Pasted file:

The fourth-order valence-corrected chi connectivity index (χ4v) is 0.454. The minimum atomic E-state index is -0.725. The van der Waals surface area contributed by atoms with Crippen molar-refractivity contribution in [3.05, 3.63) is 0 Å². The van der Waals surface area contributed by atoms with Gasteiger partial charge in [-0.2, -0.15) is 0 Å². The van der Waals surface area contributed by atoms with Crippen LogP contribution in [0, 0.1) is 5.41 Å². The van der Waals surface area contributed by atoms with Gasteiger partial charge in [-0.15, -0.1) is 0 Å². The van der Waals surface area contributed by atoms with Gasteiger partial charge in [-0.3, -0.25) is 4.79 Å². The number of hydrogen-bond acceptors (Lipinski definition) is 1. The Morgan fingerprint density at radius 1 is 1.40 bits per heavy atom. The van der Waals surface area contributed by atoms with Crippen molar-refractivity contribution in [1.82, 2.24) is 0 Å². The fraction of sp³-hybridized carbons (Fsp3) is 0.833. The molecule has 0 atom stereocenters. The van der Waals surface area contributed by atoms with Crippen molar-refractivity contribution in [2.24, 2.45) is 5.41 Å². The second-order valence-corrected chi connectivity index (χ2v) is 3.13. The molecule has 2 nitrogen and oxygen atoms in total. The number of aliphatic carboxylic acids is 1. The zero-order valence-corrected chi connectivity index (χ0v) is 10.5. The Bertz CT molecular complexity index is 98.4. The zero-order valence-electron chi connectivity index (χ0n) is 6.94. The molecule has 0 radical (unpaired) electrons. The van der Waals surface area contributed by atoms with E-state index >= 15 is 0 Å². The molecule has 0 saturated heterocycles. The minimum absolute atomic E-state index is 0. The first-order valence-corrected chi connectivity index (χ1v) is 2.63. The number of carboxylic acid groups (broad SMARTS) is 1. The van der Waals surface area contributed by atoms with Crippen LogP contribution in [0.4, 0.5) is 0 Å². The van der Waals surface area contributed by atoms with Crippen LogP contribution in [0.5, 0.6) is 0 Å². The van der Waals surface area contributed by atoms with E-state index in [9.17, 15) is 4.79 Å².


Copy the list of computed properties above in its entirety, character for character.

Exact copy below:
The fourth-order valence-corrected chi connectivity index (χ4v) is 0.454. The minimum atomic E-state index is -0.725. The van der Waals surface area contributed by atoms with Crippen molar-refractivity contribution in [3.05, 3.63) is 0 Å². The van der Waals surface area contributed by atoms with Gasteiger partial charge in [-0.2, -0.15) is 0 Å². The van der Waals surface area contributed by atoms with Crippen LogP contribution in [0, 0.1) is 5.41 Å². The van der Waals surface area contributed by atoms with Gasteiger partial charge in [-0.15, -0.1) is 0 Å². The van der Waals surface area contributed by atoms with Gasteiger partial charge in [-0.3, -0.25) is 4.79 Å². The number of hydrogen-bond acceptors (Lipinski definition) is 1. The Morgan fingerprint density at radius 1 is 1.40 bits per heavy atom. The van der Waals surface area contributed by atoms with Crippen molar-refractivity contribution in [1.82, 2.24) is 0 Å². The fraction of sp³-hybridized carbons (Fsp3) is 0.833. The molecule has 0 atom stereocenters. The van der Waals surface area contributed by atoms with Crippen molar-refractivity contribution in [2.24, 2.45) is 5.41 Å². The second-order valence-corrected chi connectivity index (χ2v) is 3.13. The molecule has 2 nitrogen and oxygen atoms in total. The number of aliphatic carboxylic acids is 1. The zero-order valence-corrected chi connectivity index (χ0v) is 10.5. The Bertz CT molecular complexity index is 98.4. The zero-order valence-electron chi connectivity index (χ0n) is 6.94. The molecule has 0 radical (unpaired) electrons. The van der Waals surface area contributed by atoms with E-state index >= 15 is 0 Å². The molecule has 0 saturated heterocycles. The minimum absolute atomic E-state index is 0. The first-order valence-corrected chi connectivity index (χ1v) is 2.63. The number of carboxylic acid groups (broad SMARTS) is 1. The van der Waals surface area contributed by atoms with Crippen LogP contribution in [0.4, 0.5) is 0 Å². The van der Waals surface area contributed by atoms with Crippen LogP contribution in [0.5, 0.6) is 0 Å². The van der Waals surface area contributed by atoms with E-state index in [9.17, 15) is 4.79 Å².